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Electric potential of a rod

  1. Aug 5, 2012 #1
    1. The problem statement, all variables and given/known data

    Here's the problem:

    pmyig.png


    2. Relevant equations

    V = ke ∫ dq/r
    V is the electric potential, ke Coulomb's constant, q the charge and d the distance.

    λ = q / L , where λ is the charge density, q the charge and L the length of the rod.

    3. The attempt at a solution

    I have one solution for the problem. What I want to know is why is my answer incorrect.
    Since electric potential is a scalar and not a potential what I calculated was the electric potential produced by the left part of the rod, from 0 to L/2, and multiplied the resulted for two due to the symmetry of the problem (I thought that the electric potential produced by the rod from L/2 to L was the same as from 0 to L/2)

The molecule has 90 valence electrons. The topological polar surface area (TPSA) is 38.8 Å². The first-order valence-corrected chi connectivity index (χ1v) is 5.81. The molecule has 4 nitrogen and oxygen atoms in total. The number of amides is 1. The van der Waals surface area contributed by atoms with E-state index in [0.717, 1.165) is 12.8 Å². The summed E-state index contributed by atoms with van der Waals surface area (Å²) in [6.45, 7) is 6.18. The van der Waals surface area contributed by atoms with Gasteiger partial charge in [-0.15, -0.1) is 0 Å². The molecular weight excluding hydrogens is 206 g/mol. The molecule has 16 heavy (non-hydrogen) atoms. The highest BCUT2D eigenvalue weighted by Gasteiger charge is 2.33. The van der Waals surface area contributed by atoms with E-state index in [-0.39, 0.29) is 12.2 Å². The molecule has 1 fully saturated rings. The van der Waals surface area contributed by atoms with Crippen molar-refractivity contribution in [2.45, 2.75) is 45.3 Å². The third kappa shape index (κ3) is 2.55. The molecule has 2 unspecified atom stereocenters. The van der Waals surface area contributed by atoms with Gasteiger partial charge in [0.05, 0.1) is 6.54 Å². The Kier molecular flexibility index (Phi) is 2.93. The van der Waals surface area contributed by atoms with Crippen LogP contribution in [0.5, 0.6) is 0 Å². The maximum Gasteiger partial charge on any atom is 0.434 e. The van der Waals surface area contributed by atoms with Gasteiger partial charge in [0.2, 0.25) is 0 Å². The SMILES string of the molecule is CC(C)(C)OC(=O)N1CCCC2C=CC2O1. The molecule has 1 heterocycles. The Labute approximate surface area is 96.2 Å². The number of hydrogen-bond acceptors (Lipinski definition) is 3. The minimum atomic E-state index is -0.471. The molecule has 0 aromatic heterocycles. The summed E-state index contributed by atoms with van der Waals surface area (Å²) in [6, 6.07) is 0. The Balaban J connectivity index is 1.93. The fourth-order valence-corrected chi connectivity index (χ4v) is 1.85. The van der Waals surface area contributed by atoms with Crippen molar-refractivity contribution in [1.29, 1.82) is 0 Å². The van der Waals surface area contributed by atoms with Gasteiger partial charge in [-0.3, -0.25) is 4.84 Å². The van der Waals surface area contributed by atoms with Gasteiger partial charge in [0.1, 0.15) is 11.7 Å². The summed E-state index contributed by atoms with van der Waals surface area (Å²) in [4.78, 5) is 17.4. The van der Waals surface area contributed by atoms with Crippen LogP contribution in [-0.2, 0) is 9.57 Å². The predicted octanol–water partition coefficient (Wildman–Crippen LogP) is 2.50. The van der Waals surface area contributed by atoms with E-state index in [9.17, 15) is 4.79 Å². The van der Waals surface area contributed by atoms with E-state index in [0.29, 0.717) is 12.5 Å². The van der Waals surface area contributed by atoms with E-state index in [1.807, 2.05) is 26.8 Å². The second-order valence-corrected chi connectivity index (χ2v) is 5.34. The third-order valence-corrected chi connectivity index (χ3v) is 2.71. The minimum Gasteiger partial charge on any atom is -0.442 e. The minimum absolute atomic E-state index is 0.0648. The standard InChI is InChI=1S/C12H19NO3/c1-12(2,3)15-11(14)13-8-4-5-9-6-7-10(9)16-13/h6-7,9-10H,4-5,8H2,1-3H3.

q = λ*L ⇔ dq = λ*dx ⇔ dq = α*x*dx

    V = 2*ke*α ∫0L/2 x/sqrt(x²+b²) dx

    I solved the integral and got:

    V = 2*α*ke*[ sqrt( (L/2)² + b² ) - b ]

    It is incorrect tho.
    Any help will be appreciated!
    Thanks in advance.
     
  2. jcsd
  3. Aug 5, 2012 #2

    ehild

    User Avatar
    Homework Helper
    Gold Member

    Read the problem text: λ=αx, the left end of the rod is at x=0. There is no symmetry.

    ehild
     
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